Conducting composite films containing carbon nanotubes (CNTs) were prepared by using the biopolymer kappa-carrageenan (KC) as a dispersant. Rheological studies indicated that 0.5% w/v was the appropriate KC concentration for dispersing CNTs. Our results showed that multiwalled nanotubes (MWNTs) required less sonic energy than single-walled nanotubes (SWNTs) for the dispersion process to be complete. Films prepared by vacuum filtration exhibited higher conductivity and improved mechanical characteristics compared to those prepared by evaporative casting. All composite films displayed sensitivity to water vapour, but MWNT films were more sensitive than SWNT films.
biopolymers; carbon nanotubes; carrageenan; composite materials; conductivity; mechanical; rheology
Multiwalled carbon nanotubes were used to modify the surface of a glassy carbon electrode to enhance its electroactivity. Nafion served to immobilise the carbon nanotubes on the electrode surface. The modified electrode was used to develop an analytical method for the analysis of ascorbic acid (AA) by square-wave voltammetry (SWV). The oxidation of ascorbic acid at the modified glassy carbon electrode showed a peak potential at 315 mV, about 80 mV lower than that observed at the bare (unmodified) electrode. The peak current was about threefold higher than the response at the bare electrode. Replicate measurements of peak currents showed good precision (3% rsd). Peak currents increased with increasing ascorbic acid concentration (dynamic range = 0.0047–5.0 mmol/L) and displayed good linearity (R
2 = 0.994). The limit of detection was 1.4 μmol/L AA, while the limit of quantitation was 4.7 μmol/L AA. The modified electrode was applied to the determination of the amount of ascorbic acid in four brands of commercial orange-juice products. The measured content agreed well (96–104%) with the product label claim for all brands tested. Recovery tests on spiked samples of orange juice showed good recovery (99–104%). The reliability of the SWV method was validated by conducting parallel experiments based on high-performance liquid chromatography (HPLC) with absorbance detection. The observed mean AA contents of the commercial orange juice samples obtained by the two methods were compared statistically and were found to have no significant difference (P = 0.05).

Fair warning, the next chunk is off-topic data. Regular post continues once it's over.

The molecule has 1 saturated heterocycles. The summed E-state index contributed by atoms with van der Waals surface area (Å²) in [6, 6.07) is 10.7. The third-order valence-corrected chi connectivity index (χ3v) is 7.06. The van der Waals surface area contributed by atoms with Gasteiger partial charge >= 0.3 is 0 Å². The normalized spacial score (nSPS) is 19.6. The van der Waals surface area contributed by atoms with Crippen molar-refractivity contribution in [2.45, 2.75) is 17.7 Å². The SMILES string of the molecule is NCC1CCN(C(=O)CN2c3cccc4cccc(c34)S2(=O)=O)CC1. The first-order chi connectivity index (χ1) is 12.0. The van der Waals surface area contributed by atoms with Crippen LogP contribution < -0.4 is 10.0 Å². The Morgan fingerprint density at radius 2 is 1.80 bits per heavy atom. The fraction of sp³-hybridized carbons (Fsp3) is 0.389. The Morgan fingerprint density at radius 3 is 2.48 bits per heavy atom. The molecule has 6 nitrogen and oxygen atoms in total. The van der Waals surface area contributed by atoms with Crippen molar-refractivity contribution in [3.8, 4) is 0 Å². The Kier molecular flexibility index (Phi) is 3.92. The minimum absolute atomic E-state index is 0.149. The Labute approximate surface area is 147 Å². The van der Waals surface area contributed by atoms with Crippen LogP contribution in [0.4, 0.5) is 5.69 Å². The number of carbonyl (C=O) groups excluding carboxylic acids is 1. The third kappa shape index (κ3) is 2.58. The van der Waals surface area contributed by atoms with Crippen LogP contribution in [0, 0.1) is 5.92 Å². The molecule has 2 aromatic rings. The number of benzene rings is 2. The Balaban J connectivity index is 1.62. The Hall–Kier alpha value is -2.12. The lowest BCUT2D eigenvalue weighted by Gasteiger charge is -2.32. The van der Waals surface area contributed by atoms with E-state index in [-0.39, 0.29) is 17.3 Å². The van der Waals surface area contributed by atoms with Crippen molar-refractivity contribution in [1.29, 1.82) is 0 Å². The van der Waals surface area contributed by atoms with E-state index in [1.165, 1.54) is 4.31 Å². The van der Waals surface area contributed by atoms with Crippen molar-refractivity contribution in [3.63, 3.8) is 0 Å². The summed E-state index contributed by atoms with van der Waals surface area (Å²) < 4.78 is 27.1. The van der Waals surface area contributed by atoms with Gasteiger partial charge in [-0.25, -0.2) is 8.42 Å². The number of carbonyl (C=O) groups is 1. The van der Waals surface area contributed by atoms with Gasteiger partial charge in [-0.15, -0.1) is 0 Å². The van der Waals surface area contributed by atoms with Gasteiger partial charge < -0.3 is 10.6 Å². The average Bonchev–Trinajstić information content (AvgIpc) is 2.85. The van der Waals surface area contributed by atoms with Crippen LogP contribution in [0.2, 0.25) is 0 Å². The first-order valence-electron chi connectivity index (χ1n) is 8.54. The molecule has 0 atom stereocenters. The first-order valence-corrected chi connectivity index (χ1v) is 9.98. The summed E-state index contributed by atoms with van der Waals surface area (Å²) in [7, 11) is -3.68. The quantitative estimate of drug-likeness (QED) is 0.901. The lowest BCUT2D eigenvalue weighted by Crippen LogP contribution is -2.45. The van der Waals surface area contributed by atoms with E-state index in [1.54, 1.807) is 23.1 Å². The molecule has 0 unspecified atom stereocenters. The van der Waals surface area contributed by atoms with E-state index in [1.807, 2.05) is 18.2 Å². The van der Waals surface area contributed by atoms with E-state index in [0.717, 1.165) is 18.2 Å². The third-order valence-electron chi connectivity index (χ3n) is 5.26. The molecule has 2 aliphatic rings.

ascorbic acid; carbon nanotubes; glassy carbon electrode; square-wave voltammetry
An anatase TiO2 material with hierarchically structured spheres consisting of ultrathin nanosheets with 100% of the  facet exposed was employed to fabricate dye-sensitized solar cells (DSCs). Investigation of the electron transport and back reaction of the DSCs by electrochemical impedance spectroscopy showed that the spheres had a threefold lower electron recombination rate compared to the conventional TiO2 nanoparticles. In contrast, the effective electron diffusion coefficient, D
n, was not sensitive to the variation of the TiO2 morphology. The TiO2 spheres showed the same D
n as that of the nanoparticles. The influence of TiCl4 post-treatment on the conduction band of the TiO2 spheres and on the kinetics of electron transport and back reactions was also investigated. It was found that the TiCl4 post-treatment caused a downward shift of the TiO2 conduction band edge by 30 meV. Meanwhile, a fourfold increase of the effective electron lifetime of the DSC was also observed after TiCl4 treatment. The synergistic effect of the variation of the TiO2 conduction band and the electron recombination determined the open-circuit voltage of the DSC.
dye-sensitized solar cells; electrochemical impedance spectroscopy; electron recombination; TiO2  facet; ultrathin nanosheets